Iranian Officials Mock Self-Styled Exile Savior

Iranian officials have poured scorn on a self-styled "savior" who says he will return from exile on Friday to witness the collapse of the Islamic state's clerical leadership.

Ahura Pirouz Khaleghi Yazdi, who lives in California, says he will join celebrations in Tehran on Friday to mark the end of the 25-year-old Islamic Republic -- but has not explained how this political upheaval will occur.

Khaleghi's broadcasts on U.S.-based satellite television channels have become hot gossip in his native country, though very few people take his claims seriously.

"This person (Khaleghi) has serious psychological problems and is trying to brainwash Iranian youth," the Etemad newspaper on Thursday quoted Tehran police chief Morteza Talai as saying.

"He has five wives and is not even able to manage his own personal life."

Khaleghi, an aviation consultant, says he will charter 50 aeroplanes to bring exiles home to see Islamic rule end.

"The Persian people have the ability to take back their country and it will happen in a short period of time," he says in an interview published on his Web site (, which features a clock counting down to his return.

Khaleghi said he was ready to die for his cause, but that Iran's leaders knew that "if they kill me they make me a hero for our history."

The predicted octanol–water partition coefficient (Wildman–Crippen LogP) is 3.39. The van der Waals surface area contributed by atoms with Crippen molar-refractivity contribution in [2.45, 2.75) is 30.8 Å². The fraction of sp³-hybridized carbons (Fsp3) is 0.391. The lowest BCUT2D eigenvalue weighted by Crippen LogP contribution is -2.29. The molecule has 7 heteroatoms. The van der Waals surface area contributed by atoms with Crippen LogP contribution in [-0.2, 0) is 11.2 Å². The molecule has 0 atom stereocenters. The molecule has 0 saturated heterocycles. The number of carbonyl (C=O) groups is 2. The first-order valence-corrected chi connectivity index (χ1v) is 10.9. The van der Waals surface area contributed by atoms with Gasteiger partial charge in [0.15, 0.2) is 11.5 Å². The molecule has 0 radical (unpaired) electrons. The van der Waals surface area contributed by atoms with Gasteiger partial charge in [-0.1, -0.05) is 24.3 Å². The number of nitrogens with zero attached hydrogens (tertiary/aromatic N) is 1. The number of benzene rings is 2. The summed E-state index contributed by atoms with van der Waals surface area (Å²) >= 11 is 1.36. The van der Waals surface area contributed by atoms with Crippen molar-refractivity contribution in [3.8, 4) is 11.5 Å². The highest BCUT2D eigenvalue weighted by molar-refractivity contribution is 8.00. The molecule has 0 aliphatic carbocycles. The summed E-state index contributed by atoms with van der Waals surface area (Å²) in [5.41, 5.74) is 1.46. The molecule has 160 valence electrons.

Riot police were called out in the capital this week to control a small pro-democracy demonstration that appeared to have been inspired by Khaleghi.

Government spokesman Abdollah Ramazanzadeh said it was "of no importance."

"The country's enemies are trying to portray a shaky image of Iran's political situation which in fact is more stable than ever," Talai said.

Among ordinary Iranians, conspiracy theories abound. Some even say the clerical leaders are using him as a ploy to discredit opponents.

Adding to the intrigue are Khaleghi's allusions to pre-Islamic Persian heritage and his use of symbolism from Zoroastrianism, Iran's pre-Islamic religion. Friday is a major festival for Zoroastrians, for whom the name Ahura is sacred.

But leading followers of the religion question his credentials.

"There is no such person in the Zoroastrian community as Ahura Khaleghi Yazdi. We do not name our children Ahura because that is the name of (the Zoroastrian) God," said Kourosh Niknami, the Zoroastrian representative to Iran's parliament.

"I believe people like Ahura Khaleghi are trying to damage the country's culture and independence. He is playing with people's emotions by using their culture."

Reuters was unable to reach Khaleghi directly for comment.